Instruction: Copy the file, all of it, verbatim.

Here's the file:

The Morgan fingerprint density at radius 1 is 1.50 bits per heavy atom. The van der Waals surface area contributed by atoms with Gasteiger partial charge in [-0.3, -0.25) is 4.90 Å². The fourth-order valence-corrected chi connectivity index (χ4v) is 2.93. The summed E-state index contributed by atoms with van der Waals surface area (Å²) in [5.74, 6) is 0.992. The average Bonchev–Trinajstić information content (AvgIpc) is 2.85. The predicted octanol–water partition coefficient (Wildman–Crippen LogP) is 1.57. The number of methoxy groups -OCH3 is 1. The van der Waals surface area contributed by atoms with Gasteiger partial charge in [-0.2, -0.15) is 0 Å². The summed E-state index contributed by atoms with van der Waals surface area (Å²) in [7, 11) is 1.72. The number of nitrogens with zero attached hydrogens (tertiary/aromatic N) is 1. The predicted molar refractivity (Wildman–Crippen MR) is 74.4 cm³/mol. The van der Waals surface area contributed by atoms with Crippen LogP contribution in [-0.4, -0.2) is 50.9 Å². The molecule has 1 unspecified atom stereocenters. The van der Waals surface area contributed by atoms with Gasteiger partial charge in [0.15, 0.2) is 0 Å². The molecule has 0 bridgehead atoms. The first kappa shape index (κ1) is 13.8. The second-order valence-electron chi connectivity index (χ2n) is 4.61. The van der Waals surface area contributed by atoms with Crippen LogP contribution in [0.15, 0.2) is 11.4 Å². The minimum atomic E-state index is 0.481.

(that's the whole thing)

The Morgan fingerprint density at radius 1 is 1.50 bits per heavy atom. The van der Waals surface area contributed by atoms with Gasteiger partial charge in [-0.3, -0.25) is 4.90 Å². The fourth-order valence-corrected chi connectivity index (χ4v) is 2.93. The summed E-state index contributed by atoms with van der Waals surface area (Å²) in [5.74, 6) is 0.992. The average Bonchev–Trinajstić information content (AvgIpc) is 2.85. The predicted octanol–water partition coefficient (Wildman–Crippen LogP) is 1.57. The number of methoxy groups -OCH3 is 1. The van der Waals surface area contributed by atoms with Gasteiger partial charge in [-0.2, -0.15) is 0 Å². The summed E-state index contributed by atoms with van der Waals surface area (Å²) in [7, 11) is 1.72. The number of nitrogens with zero attached hydrogens (tertiary/aromatic N) is 1. The predicted molar refractivity (Wildman–Crippen MR) is 74.4 cm³/mol. The van der Waals surface area contributed by atoms with Crippen LogP contribution in [-0.4, -0.2) is 50.9 Å². The molecule has 1 unspecified atom stereocenters. The van der Waals surface area contributed by atoms with Gasteiger partial charge in [0.15, 0.2) is 0 Å². The molecule has 0 bridgehead atoms. The first kappa shape index (κ1) is 13.8. The second-order valence-electron chi connectivity index (χ2n) is 4.61. The van der Waals surface area contributed by atoms with Crippen LogP contribution in [0.15, 0.2) is 11.4 Å². The minimum atomic E-state index is 0.481.